Looking back, Lavalais said he put on the extra weight because most of the teams he talked with envisioned him as a nose guard in a three-man line. But no one called his name on the first day of the draft. He went to bed that night wondering what went wrong.

The next morning, Lavalais got word he had been selected by the Falcons in the fifth round, the 142nd pick overall. But he wasn’t going to play in the middle of a three-man front. Atlanta was switching back to the 4-3 — and wasn’t too pleased when the rookie showed up for his first camp weighing 319 pounds.

“When you look at his body, I don’t think any of us would aspire to have that body,” coach Jim Mora quipped.

In training camp, the veteran linemen pinned a nickname on the newcomer — “Jelly,” as in jelly belly. Lavalais’ confident demeanor made everyone pile on even more.

“A rookie is always going to get a hard time but especially Lavalais. It was nothing bad, but he’s got this little swagger to him,” Jasper said. “When a young guy comes in and goes against the grain, he’s going to get it.”

The Falcons ragged Lavalais unmercifully — about his girth, about his old job, anything they could do to get under his skin. But he took it all in stride, gradually earning the acceptance of the veterans.

“If he didn’t take it good, we would still be rolling him,” Jasper said. “You see rookies who can’t take it. They don’t even want to walk into the locker room because they’re afraid of getting talked about.”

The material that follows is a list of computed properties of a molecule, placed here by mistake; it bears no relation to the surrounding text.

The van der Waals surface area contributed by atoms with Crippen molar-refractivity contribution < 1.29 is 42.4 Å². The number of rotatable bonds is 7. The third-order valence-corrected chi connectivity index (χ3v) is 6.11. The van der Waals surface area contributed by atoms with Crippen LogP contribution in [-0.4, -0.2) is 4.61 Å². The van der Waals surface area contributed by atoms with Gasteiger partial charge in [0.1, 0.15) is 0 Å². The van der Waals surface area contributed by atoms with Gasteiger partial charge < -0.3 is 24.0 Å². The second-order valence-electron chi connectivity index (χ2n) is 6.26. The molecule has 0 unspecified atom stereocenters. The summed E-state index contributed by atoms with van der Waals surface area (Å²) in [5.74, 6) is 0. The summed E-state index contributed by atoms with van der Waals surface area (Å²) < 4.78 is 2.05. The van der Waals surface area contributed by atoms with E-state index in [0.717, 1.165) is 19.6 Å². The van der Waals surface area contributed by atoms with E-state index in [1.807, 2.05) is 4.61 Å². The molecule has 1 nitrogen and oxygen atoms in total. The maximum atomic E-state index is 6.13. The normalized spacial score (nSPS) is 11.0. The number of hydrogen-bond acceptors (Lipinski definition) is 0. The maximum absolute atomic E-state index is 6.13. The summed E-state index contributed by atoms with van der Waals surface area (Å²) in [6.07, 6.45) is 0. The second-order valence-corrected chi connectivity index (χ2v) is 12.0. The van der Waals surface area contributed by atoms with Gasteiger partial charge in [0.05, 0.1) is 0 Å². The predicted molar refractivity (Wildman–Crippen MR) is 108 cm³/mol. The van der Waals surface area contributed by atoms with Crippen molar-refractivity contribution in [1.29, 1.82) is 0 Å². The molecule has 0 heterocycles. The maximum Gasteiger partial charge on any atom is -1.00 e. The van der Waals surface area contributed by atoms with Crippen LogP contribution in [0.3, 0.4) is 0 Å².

Lavalais worked hard to get his weight down, settling at around 295 pounds. He didn’t take anything for granted, knowing that fifth-round picks were capable of being cut without playing a down in the NFL.

As it turned out, Lavalais was one of the key picks of the draft for the Falcons. He has provided valuable depth on the interior behind Jasper and Rod Coleman, helping fill one of the biggest holes in the Falcons’ defense.

Because quality backups were lacking, the starters spent way too long on the field. By the end of the game, they were exhausted. Lavalais and another newcomer, Antwan Lake, gave the Falcons a seven-man rotation that keeps everyone fresh.

“It makes all the difference in the world,” Jasper said. “We have something left in the fourth quarter.”

Lavalais isn’t bitter about slipping all the way to the fifth round, but he does feel a bit of redemption when he looks at some of those who went in the earlier rounds.

“I’m not going to call anyone out, but I know there are plenty of guys who went ahead of me who aren’t even playing,” he said.

Despite a life filled with ups and downs, Lavalais has no complaints about the way it’s all turned out. Just one year after winning a college championship, he’s on a team that captured the NFC South title and finds itself just two victories away from playing in the Super Bowl.

The Falcons (11-5) earned a first-round bye and will play host to at least one game in the playoffs (Saturday night against St. Louis).

“You can’t change anything, so you just move on and do good with what you’ve got,” Lavalais said. “I count my blessings every day.”